What comes to mind when you think about the most fun moments of your life? Science journalist Catherine Price asked thousands of people across the world this question, and their answers led her to a new definition of "true" fun: a special confluence of playfulness, connection and flow. Hear her thoughts on why having fun is good for your mental and physical health and how to identify the tell-tale signs of "fake" fun -- as well as actionable tips for identifying what brings you joy. (This conversation, hosted by TED science curator David Biello, was part of an exclusive TED Membership event. Visit ted.com/membership to become a TED Member.)
  • Gourmet food for the final frontier | Phnam Bagley    (2023-03-10)
    What does an in-flight meal look like when you're traveling to Mars? Designer Phnam Bagley envisions a future where astronauts have nourishing, flavorful food reminiscent of home -- a giant leap from their current staple of "goop-in-a-bag." Learn more about her team's gourmet creations for galactic travel and how these innovations can improve life here on Earth.
  • How video games can level up the way you learn | Kris Alexander    (2023-03-09)
    Video games naturally tap into the way we learn: they focus our attention and track our progress as we head toward a clear goal. Kris Alexander, a professor of video game design and passionate gamer himself, thinks the same elements should be used in traditional education to cater to different learning styles and engage students across the world, both in-person and online.
  • How to be a team player -- without burning out | Rob Cross    (2023-03-08)
    Collaboration in the workplace is more important than ever -- but it's making us less productive in some ways. Here's what collaboration pioneer Rob Cross says is driving us to take on way too much -- and how we can reclaim our time and our peace of mind.
  • The clean energy hub of the future | Rebekah Shirley    (2023-03-07)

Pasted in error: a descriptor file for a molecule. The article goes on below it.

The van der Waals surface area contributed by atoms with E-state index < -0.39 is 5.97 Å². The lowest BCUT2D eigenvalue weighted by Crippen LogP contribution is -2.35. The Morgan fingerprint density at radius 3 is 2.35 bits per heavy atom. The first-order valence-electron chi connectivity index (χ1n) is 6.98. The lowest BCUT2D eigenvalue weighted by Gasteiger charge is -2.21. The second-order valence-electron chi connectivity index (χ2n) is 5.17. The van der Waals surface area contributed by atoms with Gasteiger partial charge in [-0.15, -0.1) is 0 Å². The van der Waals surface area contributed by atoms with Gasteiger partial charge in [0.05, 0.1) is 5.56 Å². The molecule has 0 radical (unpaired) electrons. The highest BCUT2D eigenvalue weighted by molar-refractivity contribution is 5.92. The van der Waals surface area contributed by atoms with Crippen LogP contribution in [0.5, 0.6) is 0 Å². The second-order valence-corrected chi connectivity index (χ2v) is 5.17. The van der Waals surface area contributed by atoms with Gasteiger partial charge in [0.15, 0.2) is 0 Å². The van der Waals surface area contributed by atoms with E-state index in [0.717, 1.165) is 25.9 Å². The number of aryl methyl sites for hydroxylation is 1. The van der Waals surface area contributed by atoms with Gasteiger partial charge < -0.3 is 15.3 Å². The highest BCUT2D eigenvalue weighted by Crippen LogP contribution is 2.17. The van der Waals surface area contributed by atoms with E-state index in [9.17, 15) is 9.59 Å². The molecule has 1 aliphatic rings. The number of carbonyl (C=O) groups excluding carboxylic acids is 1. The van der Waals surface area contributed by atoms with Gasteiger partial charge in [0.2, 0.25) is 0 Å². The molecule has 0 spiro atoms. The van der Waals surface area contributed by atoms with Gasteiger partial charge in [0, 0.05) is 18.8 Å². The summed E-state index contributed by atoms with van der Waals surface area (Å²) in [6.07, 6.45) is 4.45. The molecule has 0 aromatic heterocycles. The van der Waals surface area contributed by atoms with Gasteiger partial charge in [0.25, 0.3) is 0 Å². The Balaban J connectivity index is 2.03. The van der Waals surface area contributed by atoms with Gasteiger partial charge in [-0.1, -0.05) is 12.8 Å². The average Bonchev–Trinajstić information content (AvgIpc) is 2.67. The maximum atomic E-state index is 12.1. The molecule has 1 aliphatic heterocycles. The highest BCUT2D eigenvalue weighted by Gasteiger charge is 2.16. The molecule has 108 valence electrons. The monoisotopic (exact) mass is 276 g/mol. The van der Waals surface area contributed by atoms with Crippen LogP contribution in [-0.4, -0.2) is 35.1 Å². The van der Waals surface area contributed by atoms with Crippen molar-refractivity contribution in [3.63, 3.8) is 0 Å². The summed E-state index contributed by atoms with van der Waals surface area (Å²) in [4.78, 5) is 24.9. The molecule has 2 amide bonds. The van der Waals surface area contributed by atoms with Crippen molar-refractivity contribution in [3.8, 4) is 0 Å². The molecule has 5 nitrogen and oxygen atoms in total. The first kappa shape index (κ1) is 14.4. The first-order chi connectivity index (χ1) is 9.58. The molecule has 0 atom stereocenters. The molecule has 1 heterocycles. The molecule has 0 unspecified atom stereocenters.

Why aren't more people investing in Africa's green energy? Environmental researcher Rebekah Shirley outlines the continent's immense potential for renewable power and calls for collaborative international investment -- and partnership -- in Africa's climate future. "Let's cut past the talk and focus on unleashing the avalanche of a clean energy future that Africa is ready to deliver," says Shirley.
  • The fantastically weird world of photosynthetic sea slugs | Michael Middlebrooks    (2023-03-06)
    Meet the fantastically colorful and astonishingly adaptable sea slugs that found a way to photosynthesize (or create energy from sunlight) like plants. Diving deep into these often overlooked creatures, invertebrate zoologist Michael Middlebrooks introduces the solar-powered slugs that lost their shells -- but gained the ability to directly harness the power of the sun.
  • How one small idea led to $1 million of paid water bills | Tiffani Ashley Bell    (2023-03-03)
    When programmer Tiffani Ashley Bell learned that thousands of people in Detroit were facing water shutoffs because they couldn't afford to pay their bills, she decided to take action -- in the simplest, most obvious way possible. It's an inspiring story of how one person with tenacity and an idea can create monumental change -- and a demonstration that each of us can find our own way to help the world, even if it means starting without all the answers.
  • How to quit your job -- without ruining your career | Gala Jackson    (2023-03-01)
    Stuck in an unfulfilling or stagnant job? To achieve a smooth departure without burning bridges, try this three-step exit strategy from career coach Gala Jackson. She'll help you move on to your next position with courage, confidence and clarity.
  • The fascinating physics of insect pee | Saad Bhamla    (2023-02-28)
    Scientist Saad Bhamla is on a mission to answer a question most people don't think to ask: How do insects pee? Taking inspiration from the incredible "butt flickers" of the glassy-winged sharpshooter, Bhamla presents a fascinating study of the physics behind how bugs take care of business and invites us to be more curious about the seemingly mundane.